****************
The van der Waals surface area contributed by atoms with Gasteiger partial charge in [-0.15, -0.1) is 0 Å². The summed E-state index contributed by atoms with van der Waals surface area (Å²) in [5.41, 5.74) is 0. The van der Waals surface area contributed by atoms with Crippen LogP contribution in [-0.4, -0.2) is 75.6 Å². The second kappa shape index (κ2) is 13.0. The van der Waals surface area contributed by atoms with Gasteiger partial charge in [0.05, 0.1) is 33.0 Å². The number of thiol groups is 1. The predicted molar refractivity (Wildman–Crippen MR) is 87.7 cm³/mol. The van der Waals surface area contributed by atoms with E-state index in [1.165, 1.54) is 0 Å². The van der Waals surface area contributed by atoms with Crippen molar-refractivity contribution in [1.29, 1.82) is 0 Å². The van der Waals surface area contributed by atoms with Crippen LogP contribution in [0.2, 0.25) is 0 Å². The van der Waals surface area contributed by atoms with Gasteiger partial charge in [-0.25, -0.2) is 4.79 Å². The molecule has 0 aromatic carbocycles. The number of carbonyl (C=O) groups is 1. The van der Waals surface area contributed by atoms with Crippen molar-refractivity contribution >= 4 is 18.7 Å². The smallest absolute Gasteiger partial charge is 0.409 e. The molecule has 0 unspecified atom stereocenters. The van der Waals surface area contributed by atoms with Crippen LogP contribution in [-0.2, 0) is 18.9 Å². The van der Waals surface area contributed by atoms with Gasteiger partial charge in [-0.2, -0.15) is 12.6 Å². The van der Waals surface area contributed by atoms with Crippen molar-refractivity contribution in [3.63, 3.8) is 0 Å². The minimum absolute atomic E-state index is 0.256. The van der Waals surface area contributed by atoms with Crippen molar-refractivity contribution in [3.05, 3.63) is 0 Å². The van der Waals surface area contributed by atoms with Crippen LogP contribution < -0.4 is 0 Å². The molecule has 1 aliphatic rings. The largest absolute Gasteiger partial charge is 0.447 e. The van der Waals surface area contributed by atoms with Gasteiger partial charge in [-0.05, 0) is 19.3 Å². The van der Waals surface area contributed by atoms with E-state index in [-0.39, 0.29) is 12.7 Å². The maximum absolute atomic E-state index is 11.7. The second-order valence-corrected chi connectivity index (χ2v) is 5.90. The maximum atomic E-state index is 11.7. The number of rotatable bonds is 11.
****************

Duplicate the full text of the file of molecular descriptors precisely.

The van der Waals surface area contributed by atoms with Gasteiger partial charge in [-0.15, -0.1) is 0 Å². The summed E-state index contributed by atoms with van der Waals surface area (Å²) in [5.41, 5.74) is 0. The van der Waals surface area contributed by atoms with Crippen LogP contribution in [-0.4, -0.2) is 75.6 Å². The second kappa shape index (κ2) is 13.0. The van der Waals surface area contributed by atoms with Gasteiger partial charge in [0.05, 0.1) is 33.0 Å². The number of thiol groups is 1. The predicted molar refractivity (Wildman–Crippen MR) is 87.7 cm³/mol. The van der Waals surface area contributed by atoms with E-state index in [1.165, 1.54) is 0 Å². The van der Waals surface area contributed by atoms with Crippen molar-refractivity contribution in [1.29, 1.82) is 0 Å². The van der Waals surface area contributed by atoms with Crippen LogP contribution in [0.2, 0.25) is 0 Å². The van der Waals surface area contributed by atoms with Gasteiger partial charge in [-0.25, -0.2) is 4.79 Å². The molecule has 0 aromatic carbocycles. The number of carbonyl (C=O) groups is 1. The van der Waals surface area contributed by atoms with Crippen molar-refractivity contribution >= 4 is 18.7 Å². The smallest absolute Gasteiger partial charge is 0.409 e. The molecule has 0 unspecified atom stereocenters. The van der Waals surface area contributed by atoms with Crippen LogP contribution in [-0.2, 0) is 18.9 Å². The van der Waals surface area contributed by atoms with Gasteiger partial charge in [-0.2, -0.15) is 12.6 Å². The van der Waals surface area contributed by atoms with Crippen molar-refractivity contribution in [3.63, 3.8) is 0 Å². The minimum absolute atomic E-state index is 0.256. The van der Waals surface area contributed by atoms with Crippen molar-refractivity contribution in [3.05, 3.63) is 0 Å². The van der Waals surface area contributed by atoms with Crippen LogP contribution < -0.4 is 0 Å². The molecule has 1 aliphatic rings. The largest absolute Gasteiger partial charge is 0.447 e. The van der Waals surface area contributed by atoms with Gasteiger partial charge in [-0.05, 0) is 19.3 Å². The van der Waals surface area contributed by atoms with E-state index in [-0.39, 0.29) is 12.7 Å². The maximum absolute atomic E-state index is 11.7. The second-order valence-corrected chi connectivity index (χ2v) is 5.90. The maximum atomic E-state index is 11.7. The number of rotatable bonds is 11.